Instructors are usually not trying to trick you but rather want to know how thoroughly you have mastered the information. Remember that an exam is testing what you know, it is not an evaluation of you as a human being.
- Keep a positive attitude throughout the whole test and try to stay relaxed. If you start to feel nervous take a few deep breaths to relax.
- Keep your eyes on your own paper; you don't want to appear to be cheating and cause unnecessary trouble for yourself.
- When you first receive your test, do a quick survey of the entire test so that you know how to efficiently budget your time. Use a watch to better pace yourself.
- Do the easiest problems and the problems that have the greatest point values first.
- Always read the whole question carefully. Don't make assumptions about what the question might be asking.
- Do not linger too long on one question. If you do not know the answer or approach right away then leave it and come back to it later. By doing this:
- you will be less likely to miss points for questions that you can answer correctly;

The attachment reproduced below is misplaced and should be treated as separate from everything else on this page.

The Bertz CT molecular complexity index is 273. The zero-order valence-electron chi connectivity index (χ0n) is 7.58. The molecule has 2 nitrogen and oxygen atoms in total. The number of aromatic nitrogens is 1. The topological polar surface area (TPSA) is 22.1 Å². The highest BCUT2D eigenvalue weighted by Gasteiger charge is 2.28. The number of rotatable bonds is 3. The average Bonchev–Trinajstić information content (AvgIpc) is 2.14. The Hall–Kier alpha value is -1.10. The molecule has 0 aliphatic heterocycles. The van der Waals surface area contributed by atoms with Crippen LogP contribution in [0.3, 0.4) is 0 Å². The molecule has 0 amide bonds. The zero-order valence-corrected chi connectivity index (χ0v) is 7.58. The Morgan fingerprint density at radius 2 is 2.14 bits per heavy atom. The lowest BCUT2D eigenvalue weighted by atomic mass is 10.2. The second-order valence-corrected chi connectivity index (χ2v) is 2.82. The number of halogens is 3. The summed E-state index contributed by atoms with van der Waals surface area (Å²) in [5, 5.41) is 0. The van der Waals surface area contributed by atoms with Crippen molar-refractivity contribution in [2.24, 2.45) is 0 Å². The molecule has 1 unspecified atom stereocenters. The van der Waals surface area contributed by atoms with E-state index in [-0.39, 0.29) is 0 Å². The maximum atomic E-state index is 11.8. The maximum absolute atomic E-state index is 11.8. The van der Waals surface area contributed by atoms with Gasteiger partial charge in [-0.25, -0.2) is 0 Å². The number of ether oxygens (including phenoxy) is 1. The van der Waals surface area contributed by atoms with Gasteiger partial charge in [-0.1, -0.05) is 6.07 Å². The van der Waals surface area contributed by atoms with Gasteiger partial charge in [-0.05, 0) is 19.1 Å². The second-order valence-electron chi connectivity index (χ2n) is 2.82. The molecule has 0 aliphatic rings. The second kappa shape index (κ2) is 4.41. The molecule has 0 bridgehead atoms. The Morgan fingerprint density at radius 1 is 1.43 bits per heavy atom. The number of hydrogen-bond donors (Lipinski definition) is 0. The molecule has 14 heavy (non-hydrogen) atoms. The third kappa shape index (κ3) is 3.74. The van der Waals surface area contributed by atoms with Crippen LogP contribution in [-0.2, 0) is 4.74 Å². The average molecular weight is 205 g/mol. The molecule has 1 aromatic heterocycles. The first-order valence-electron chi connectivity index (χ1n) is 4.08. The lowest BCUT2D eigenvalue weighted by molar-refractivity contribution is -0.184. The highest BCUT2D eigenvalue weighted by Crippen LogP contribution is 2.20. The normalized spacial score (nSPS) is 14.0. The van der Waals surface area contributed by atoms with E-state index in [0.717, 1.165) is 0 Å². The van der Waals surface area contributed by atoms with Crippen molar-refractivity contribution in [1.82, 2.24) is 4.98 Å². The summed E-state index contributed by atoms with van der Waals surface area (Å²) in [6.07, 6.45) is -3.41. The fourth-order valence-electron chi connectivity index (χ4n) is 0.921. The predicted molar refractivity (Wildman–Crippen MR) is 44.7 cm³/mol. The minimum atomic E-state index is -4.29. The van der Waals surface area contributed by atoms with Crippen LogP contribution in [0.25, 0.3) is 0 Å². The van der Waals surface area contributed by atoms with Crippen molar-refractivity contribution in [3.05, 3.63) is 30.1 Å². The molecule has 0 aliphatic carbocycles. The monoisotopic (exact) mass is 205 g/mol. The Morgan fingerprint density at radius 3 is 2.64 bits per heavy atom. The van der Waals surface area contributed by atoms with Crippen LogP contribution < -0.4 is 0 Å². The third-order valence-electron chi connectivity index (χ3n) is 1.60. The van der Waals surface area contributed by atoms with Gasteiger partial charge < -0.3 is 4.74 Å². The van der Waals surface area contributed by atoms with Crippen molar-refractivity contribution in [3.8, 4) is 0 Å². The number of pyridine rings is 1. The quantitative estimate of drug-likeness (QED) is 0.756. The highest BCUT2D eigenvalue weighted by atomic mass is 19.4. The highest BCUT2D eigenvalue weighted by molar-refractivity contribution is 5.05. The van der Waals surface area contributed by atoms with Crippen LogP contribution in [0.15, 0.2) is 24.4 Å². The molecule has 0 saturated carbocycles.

- you may build up your test-taking confidence and minimize undue test anxiety;
- you may be prompted with answers to the more difficult questions
- Ask the instructor for clarification if you don't understand what is asked for on the test.
- Write legibly. If the grader can't read what you wrote it will most likely be marked wrong.
- Don't worry if others finish before you. Focus on the test in front of you.
- If you have time left when you are finished, look over your test:
- Make sure that you have answered all the questions.
- Change an answer if you misread or misinterpreted the question or if you found corrective information elsewhere in the exam but not out of uncertainty.
- Watch out for careless mistakes (E.g. missed accents, dropped negatives, arithmetic errors), and proofread essay and/or short answer questions.
- Double check to make sure that you put your full name on the test.